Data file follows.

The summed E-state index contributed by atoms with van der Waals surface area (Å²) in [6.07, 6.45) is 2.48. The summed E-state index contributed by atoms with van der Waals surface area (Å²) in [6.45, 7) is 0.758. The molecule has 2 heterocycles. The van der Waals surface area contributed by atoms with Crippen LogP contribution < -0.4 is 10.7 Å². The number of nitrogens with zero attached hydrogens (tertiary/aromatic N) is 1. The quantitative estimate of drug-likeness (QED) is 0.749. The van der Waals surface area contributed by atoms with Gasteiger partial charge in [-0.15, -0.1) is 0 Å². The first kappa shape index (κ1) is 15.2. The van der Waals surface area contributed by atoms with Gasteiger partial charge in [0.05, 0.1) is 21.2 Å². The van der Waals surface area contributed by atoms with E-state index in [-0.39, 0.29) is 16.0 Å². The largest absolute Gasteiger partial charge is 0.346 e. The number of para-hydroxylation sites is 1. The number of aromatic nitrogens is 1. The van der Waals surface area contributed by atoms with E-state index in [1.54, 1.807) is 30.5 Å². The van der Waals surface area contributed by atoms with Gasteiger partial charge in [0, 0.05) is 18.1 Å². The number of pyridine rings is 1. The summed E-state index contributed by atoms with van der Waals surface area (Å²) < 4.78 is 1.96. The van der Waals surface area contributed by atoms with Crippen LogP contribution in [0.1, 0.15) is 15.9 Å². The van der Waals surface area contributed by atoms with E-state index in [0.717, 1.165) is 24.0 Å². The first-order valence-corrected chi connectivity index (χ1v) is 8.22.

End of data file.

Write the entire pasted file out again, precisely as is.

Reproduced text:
The summed E-state index contributed by atoms with van der Waals surface area (Å²) in [6.07, 6.45) is 2.48. The summed E-state index contributed by atoms with van der Waals surface area (Å²) in [6.45, 7) is 0.758. The molecule has 2 heterocycles. The van der Waals surface area contributed by atoms with Crippen LogP contribution < -0.4 is 10.7 Å². The number of nitrogens with zero attached hydrogens (tertiary/aromatic N) is 1. The quantitative estimate of drug-likeness (QED) is 0.749. The van der Waals surface area contributed by atoms with Gasteiger partial charge in [-0.15, -0.1) is 0 Å². The first kappa shape index (κ1) is 15.2. The van der Waals surface area contributed by atoms with Gasteiger partial charge in [0.05, 0.1) is 21.2 Å². The van der Waals surface area contributed by atoms with E-state index in [-0.39, 0.29) is 16.0 Å². The largest absolute Gasteiger partial charge is 0.346 e. The number of para-hydroxylation sites is 1. The number of aromatic nitrogens is 1. The van der Waals surface area contributed by atoms with E-state index in [1.54, 1.807) is 30.5 Å². The van der Waals surface area contributed by atoms with Gasteiger partial charge in [0, 0.05) is 18.1 Å². The number of pyridine rings is 1. The summed E-state index contributed by atoms with van der Waals surface area (Å²) < 4.78 is 1.96. The van der Waals surface area contributed by atoms with Crippen LogP contribution in [0.1, 0.15) is 15.9 Å². The van der Waals surface area contributed by atoms with E-state index in [0.717, 1.165) is 24.0 Å². The first-order valence-corrected chi connectivity index (χ1v) is 8.22.